Amnesty International USA Executive Director William Schulz appeared on Fox News Sunday with Chris Wallace this week.  Schulz’s appearance should be required viewing for every Democratic politician in the country.  Wallace attempted to trap Schulz into providing statements that would discredit Amnesty International’s recent American Gulag report.   But Schulz gave a masterful display of how those who speak truth to power can turn leading questions back onto the questioner while simulataneously reinforcing the original message.  Follow me below the fold for clear examples of how to handle Foxx News and media scumbags of their ilk.
Hat tip to Mike Malloy’s radio show for bringing this to my attention.  I haven’t been able to find video or audio of the appearance with the exception of Malloy’s cuts on last night’s radio show (you can listen to an MP3 here, click on the June 6, 2005 show).  If you’ve got the time, listening to Schulz’s responses is a worthy use of it.  A transcript of the interview can be found here on Foxx’s sleazy website. Dembloggers has a video of the interview here.

Now on to the show!

WALLACE: Mr. Schulz, the Soviet gulag was a system of slave labor camps that went on for more than 30 years. More than 1.6 million deaths were documented. Whatever has happened at Guantanamo, do you stand by the comparison to the Soviet gulag?

SCHULZ: Well, Chris, clearly this is not an exact or a literal analogy. And the secretary general has acknowledged that.

There’s no question. But what in size and in duration, there are not similarities between U.S. detention facilities and the gulag. People are not being starved in those facilities. They’re not being subjected to forced labor.

But there are some similarities. The United States is maintaining an archipelago of prisons around the world, many of them secret prisons into which people are being literally disappeared — held in indefinite incommunicado detention without access to lawyers or a judicial system or to their families. And in some cases, at least, we know that they are being mistreated, abused, tortured and even killed.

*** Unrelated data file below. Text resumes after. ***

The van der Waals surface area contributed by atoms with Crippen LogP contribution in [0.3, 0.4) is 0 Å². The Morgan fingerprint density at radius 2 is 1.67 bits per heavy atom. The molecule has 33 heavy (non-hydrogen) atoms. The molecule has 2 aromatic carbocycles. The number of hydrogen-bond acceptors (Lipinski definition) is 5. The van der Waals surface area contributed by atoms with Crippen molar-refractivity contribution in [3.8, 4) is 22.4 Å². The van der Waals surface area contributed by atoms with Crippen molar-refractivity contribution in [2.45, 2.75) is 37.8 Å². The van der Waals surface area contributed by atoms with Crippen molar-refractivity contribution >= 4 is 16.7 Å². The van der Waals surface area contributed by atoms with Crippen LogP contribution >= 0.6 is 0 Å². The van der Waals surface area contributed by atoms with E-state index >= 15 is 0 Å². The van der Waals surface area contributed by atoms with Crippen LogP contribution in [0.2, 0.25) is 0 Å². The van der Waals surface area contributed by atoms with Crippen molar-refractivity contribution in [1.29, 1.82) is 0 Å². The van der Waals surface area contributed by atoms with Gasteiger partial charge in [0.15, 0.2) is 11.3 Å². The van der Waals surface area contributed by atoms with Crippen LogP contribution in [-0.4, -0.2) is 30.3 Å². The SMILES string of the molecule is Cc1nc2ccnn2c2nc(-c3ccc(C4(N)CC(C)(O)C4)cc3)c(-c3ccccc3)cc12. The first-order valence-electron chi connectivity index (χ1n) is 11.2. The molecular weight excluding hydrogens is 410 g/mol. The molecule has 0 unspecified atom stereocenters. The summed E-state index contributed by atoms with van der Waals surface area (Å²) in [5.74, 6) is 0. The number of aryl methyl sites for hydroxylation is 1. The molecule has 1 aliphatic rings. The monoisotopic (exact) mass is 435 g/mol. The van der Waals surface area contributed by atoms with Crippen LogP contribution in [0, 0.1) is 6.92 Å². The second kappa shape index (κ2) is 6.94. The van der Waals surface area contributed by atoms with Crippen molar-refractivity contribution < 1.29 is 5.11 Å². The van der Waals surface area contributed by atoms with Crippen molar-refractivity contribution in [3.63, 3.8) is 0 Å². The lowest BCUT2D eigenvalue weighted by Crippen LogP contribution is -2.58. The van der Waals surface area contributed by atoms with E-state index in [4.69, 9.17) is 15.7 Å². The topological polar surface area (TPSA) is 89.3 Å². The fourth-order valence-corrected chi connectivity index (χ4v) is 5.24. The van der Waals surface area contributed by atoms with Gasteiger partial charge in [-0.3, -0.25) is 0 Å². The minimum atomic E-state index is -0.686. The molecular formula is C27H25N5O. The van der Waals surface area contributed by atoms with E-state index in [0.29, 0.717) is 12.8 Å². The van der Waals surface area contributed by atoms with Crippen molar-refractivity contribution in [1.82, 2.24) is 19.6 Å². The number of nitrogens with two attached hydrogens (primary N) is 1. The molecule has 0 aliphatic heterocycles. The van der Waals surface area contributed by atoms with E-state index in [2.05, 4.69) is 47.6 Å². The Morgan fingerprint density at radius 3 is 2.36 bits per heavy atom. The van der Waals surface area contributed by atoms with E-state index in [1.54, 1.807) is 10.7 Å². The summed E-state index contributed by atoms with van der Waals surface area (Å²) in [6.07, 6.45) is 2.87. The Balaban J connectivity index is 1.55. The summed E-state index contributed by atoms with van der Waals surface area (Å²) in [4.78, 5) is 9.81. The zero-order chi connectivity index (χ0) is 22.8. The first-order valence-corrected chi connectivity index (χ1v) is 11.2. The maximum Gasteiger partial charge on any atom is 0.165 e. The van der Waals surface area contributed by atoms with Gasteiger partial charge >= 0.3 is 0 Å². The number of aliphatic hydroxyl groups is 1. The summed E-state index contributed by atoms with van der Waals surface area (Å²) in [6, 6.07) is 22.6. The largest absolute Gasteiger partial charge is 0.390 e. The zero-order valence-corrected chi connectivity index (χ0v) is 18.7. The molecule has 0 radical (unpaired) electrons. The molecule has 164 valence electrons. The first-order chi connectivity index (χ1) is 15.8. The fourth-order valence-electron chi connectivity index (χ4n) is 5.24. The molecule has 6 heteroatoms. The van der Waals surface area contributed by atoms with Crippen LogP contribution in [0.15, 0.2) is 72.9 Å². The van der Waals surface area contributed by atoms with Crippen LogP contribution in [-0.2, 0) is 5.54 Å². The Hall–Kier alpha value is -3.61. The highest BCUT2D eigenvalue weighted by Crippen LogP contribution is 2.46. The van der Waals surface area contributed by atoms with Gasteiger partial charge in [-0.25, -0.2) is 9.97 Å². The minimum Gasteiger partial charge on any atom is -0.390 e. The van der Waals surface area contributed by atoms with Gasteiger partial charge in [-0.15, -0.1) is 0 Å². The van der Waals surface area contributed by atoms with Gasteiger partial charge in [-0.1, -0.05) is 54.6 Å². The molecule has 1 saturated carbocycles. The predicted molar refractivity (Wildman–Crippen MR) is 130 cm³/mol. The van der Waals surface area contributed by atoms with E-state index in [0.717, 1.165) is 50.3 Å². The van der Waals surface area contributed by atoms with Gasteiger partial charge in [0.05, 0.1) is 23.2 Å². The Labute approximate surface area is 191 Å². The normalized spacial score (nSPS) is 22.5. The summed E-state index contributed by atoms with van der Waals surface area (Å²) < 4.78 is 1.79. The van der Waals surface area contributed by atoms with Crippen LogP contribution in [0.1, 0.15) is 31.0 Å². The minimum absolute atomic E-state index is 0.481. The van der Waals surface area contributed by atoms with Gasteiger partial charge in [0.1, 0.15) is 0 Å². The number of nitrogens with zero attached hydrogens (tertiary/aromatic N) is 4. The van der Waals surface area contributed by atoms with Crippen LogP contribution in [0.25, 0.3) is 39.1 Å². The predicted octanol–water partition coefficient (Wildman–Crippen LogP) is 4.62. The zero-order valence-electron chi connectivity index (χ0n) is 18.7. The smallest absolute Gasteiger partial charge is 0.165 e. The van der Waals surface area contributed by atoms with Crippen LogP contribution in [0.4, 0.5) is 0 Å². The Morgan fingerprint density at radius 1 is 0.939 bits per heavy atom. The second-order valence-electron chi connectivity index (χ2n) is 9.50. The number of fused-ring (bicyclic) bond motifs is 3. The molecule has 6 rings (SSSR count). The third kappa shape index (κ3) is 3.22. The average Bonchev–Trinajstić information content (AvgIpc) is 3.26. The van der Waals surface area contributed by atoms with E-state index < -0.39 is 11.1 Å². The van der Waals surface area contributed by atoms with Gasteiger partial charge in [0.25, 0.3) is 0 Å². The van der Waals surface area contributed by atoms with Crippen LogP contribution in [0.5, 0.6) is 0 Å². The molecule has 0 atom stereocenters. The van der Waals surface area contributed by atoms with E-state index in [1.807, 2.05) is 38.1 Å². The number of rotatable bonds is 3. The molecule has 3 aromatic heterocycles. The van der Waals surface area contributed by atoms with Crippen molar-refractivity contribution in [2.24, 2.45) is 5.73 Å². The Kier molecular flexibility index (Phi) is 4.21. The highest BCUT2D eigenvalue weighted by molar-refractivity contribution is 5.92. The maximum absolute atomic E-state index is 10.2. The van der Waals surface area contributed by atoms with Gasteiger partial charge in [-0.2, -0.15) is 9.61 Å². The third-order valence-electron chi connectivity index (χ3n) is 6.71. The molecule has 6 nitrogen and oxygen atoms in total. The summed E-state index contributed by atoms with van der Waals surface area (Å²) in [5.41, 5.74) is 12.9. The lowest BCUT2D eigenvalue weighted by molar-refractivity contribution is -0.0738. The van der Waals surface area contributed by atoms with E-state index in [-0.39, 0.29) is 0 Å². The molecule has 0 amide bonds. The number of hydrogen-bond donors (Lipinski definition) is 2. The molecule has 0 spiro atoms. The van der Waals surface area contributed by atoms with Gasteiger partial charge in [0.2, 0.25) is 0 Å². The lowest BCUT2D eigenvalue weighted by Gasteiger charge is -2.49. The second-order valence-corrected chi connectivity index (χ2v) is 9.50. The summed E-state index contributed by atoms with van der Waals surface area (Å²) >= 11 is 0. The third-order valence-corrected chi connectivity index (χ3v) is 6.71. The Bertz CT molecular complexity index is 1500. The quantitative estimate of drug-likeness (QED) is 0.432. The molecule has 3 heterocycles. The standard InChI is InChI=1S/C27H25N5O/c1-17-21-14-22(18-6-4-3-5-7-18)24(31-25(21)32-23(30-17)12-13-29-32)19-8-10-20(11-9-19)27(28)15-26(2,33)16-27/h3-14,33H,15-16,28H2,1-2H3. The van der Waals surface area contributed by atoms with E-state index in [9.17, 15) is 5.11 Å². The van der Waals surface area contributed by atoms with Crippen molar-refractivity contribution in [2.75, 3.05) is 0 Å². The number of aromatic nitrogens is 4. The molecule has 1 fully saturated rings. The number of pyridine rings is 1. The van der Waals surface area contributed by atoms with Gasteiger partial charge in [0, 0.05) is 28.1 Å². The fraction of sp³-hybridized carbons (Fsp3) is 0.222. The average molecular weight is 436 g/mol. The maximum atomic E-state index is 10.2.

And those are similar at least in character if not in size to what happened in the gulag and in many other prison systems in world history.

BAM!  Wallace tries to get Schulz to back down from Amnesty’s gulag comparison by eliminating points where the comparison doesn’t stand up.  But Schulz returns with reasons why the comparison stands up!  Commie hating freeper Foxx news viewers were probably starting to squirm in their Lay-Z-Boys just about now.  More…

WALLACE: You know, you talked about torture in your first answer. In your presentation of the report, you listed what you called high-level torture architects, including Defense Secretary Rumsfeld (search) and Attorney General Gonzales (search). Then you went on to say, and let’s put it up: “The apparent high-level architects of torture should, therefore, think twice before planning their next vacation to places like Acapulco or the French Riviera, because they may well find themselves under arrest as Augusto Pinochet, famously did in London in 1998.”

Now, Pinochet was a Chilean dictator who presided over the death or disappearance of 3,000 of his own people. Do you stand by the comparison of Donald Rumsfeld and Alberto Gonzales to a brutal dictator?

SCHULZ: No, that wasn’t the comparison. My point was very simple…

WALLACE: You’re the one who brought them up in the same sentence, sir.

SCHULZ: Any nation that is party to the Geneva Conventions or the Convention Against Torture is obligated under international law to investigate those who are alleged to be involved with the formulation of a policy of torture or with its carrying out. That is simply international law and that is well more than 125 countries.